Part 3 – Seth & Bob’s contract

Seth Siegelaub was a New York Art dealer, curator and researcher, who along with lawyer Bob Projansky published  The Artist’s Reserved Rights Transfer and Sale Agreement in 1971.

A very deliberate function of this initiative was that it was designed to serve the same purpose as a Royalties Act, by specifying a 15% return to the creator upon Resale. But, being contractual, it is more flexible in its approach, and there is nothing to stop an Artist customising the terms to suit their own preferences.  So, it would seem at first sight that Seth and Bob’s contract offers a much more flexible way of dealing with the Latency Problem.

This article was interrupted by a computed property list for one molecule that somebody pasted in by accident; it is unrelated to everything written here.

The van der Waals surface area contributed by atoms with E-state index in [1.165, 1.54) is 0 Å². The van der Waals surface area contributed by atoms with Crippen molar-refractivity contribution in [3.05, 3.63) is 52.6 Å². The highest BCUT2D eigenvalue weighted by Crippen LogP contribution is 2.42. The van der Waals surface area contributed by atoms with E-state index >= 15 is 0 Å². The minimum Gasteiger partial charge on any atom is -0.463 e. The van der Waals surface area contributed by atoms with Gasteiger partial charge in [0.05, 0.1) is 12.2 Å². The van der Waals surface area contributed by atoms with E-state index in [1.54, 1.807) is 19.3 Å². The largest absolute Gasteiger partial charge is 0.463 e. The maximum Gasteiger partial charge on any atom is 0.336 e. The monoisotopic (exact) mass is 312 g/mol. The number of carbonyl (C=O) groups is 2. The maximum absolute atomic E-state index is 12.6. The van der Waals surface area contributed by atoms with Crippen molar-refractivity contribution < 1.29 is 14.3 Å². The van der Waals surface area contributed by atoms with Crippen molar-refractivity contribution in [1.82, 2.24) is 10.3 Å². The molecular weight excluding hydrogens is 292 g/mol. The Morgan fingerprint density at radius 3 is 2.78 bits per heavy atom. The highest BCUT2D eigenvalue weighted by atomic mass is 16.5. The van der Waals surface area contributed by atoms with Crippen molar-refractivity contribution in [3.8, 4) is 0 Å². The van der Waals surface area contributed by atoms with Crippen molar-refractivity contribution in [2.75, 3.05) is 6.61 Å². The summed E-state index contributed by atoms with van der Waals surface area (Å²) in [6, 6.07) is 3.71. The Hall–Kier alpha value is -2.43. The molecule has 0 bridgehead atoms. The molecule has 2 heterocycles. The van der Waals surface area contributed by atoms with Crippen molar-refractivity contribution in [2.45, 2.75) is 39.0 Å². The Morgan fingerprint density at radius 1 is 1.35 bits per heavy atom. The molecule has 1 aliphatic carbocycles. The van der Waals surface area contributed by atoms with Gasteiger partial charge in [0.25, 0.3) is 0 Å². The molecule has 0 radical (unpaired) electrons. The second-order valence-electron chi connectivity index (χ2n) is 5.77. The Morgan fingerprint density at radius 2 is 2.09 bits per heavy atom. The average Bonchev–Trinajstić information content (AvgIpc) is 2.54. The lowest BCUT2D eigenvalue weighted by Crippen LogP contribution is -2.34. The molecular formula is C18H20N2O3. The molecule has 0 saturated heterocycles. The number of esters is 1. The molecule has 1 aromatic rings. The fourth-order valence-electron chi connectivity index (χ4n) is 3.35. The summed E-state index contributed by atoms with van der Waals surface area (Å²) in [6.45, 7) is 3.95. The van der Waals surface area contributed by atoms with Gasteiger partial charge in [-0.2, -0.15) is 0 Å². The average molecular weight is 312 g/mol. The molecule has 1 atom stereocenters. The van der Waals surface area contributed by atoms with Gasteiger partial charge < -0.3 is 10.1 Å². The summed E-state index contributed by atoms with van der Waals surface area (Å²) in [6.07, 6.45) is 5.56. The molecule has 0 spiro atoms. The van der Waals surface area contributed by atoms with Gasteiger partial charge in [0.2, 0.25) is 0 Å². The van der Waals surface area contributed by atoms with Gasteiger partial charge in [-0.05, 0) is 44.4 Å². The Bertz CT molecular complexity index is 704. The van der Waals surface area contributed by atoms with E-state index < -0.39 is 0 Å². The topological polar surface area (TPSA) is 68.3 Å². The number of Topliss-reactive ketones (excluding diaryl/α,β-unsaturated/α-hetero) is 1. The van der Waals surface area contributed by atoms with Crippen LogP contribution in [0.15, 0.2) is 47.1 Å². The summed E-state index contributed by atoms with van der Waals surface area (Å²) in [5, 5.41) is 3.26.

The contract has been translated into a number of languages, and variations of it are in use throughout the world, but uptake has been pedestrian.

Shortly before he died, I telephoned Seth to discuss the reasons why.

The main issue that arose during our conversation was the practicability of enforcement,  (something I’ll talk about in more detail in this post).  But perhaps more importantly, not enough consideration was given to how it might be attractive to the Buyer of Artworks – a common theme amongst our prospective Latency Problem solvers, as we shall see…

In Part 4…  London, and the year 2010, where things are getting interesting…